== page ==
It’s Halloween night and we all know what the means. It’s a time for candy. It’s a time for treats. It’s a time for tricks. And it’s definitely a time for a few frights. Two costumed children sit in a dark room that is only partially illuminated by the flickering of their TV. On the TV, the horror hostess Malviola (Jennifer Nagle) promises them a Halloween marathon unlike any other.
That segment (directed by Hunter Johnson) opens 10/31, an anthology horror film that features five different short films. It’s a good introduction, one that leaves the viewer with no doubt that the film that they are about to see was made by people who love horror for people who love horror.
The first segment was entitled The Old Hag and was directed by Justin M. Seaman. It deals with two aspiring filmmakers attempting to shoot a commercial for a bed and breakfast on Halloween night. It seems that the old place has something of a creepy reputation. Though its proper name is The Montgomery Mansion, people in town call it the Gingerbeard House.
From the start, it’s something of a troubled shoot. For one thing, the owner of the mansion keeps yawning. Apparently, it’s been a while since she’s had a good night sleep. The other big problem is that one of the filmmakers keeps spotting an old woman hiding in the corners and occasionally wandering through the shot. Of course, no one else can see her and the owner swears that she never has any guests on Halloween night…
The Old Hag was effectively atmospheric. The two filmmakers were played by Nickolaus Joshua and Mitchell Musolino and they were both likable and their interaction was fun to eavesdrop on. Outside of the story’s horror element, I think anyone who has ever had to shoot a film under less than perfect circumstances will be able to relate to their struggle.
The Old Hag was followed by Trespassers, which was directed by Zane Hershberger. Tresspassers is a film about the ultimate bad first date. After watching a less-than-satisfactory movie (which, according to marquee at the theater, was titled Devilution), Stephanie (Sable Griedel) takes her date to an abandoned house. It’s a murder house, one that is rumored to still be haunted by a cursed scarecrow. Needless to say, visiting a haunted murder house on Halloween is not the best way to conclude a first date. Tresspassers featured a good performance from Sable Griedel and a fun twist at the end, along with some genuinely creepy flashbacks. There’s a good reason why crows aren’t the only ones scared of scarecrows.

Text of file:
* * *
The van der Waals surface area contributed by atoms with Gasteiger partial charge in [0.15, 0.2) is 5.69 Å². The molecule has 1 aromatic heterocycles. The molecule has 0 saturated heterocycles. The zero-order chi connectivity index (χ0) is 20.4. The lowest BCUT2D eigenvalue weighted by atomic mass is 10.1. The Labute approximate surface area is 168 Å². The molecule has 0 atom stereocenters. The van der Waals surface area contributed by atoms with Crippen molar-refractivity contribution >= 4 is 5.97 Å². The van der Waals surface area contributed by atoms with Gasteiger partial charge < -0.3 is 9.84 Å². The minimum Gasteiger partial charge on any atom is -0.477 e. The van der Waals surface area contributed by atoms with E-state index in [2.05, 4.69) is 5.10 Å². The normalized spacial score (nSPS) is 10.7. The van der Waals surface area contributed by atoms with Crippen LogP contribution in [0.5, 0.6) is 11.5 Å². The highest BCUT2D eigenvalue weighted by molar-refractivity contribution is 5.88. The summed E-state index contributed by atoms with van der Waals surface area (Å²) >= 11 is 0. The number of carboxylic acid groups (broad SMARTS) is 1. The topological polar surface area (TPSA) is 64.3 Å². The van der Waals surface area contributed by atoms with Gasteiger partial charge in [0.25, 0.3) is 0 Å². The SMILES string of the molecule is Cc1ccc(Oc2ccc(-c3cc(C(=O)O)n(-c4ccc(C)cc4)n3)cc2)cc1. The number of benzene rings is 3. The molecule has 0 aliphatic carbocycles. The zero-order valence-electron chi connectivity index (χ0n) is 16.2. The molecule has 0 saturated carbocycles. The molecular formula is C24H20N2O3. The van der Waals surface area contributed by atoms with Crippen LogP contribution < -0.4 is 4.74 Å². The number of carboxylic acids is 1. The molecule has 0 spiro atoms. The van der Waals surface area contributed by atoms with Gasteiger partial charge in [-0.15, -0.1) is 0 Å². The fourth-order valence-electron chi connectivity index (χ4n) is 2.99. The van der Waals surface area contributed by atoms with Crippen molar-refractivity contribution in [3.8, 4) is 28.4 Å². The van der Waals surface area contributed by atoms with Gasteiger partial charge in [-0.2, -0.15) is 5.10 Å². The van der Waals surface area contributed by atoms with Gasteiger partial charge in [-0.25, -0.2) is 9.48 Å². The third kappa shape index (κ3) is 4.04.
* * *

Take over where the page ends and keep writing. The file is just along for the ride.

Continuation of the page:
The third segment was my favorite. Killing the Dance was directed by John William Holt. It’s Halloween at the roller rink and you know what that means! Blood and dancing! Actually, there’s quite a bit of blood and quite a bit of dancing. Killing the Dance is an exuberant and fun send-up of both slashers and roller diso films. Along with a great soundtrack, the whole segment just has a delightfully retro feel to it. The sight of people in Halloween costumes dancing on roller skates is both creepy and deliriously entertaining. As well, this segment features perhaps the best Halloween costume of the entire film, a woman who has a baby alien bursting out of her chest.
The fourth segment is short but fun. Entitled The Halloween Blizzard of ’91 and directed by Brett DeJager, it’s a film that asks the question: which is better, Halloween or Christmas? Some people will say Halloween. Some people will say Christmas. It’s a debate that has raged for years but it’s never led to violence, at least not until the Halloween Blizzard of ’91.
Seriously, everyone … don’t get on Santa’s bad side.
(Fans of horror anthology films will also be happy to know that Volumes of Blood gets a shout out during Halloween Blizzard of ’91.)
The fifth and final segment is The Samhain Slasher, which was directed by Rocky Gray. Moody and dream-like, The Samhain Slasher is the story of a serial killer, one that pays homage to the slasher films of the 80s while creating and maintaining an ominous atmosphere of its own.
As I said before, 10/31 is a film that was made for horror fans by horror fans. It’s an entertaining and fast-moving anthology film, with the five separate parts actually coming together very well. It’s a film that pays loving homage to horror history and one that I think any horror fan will enjoy.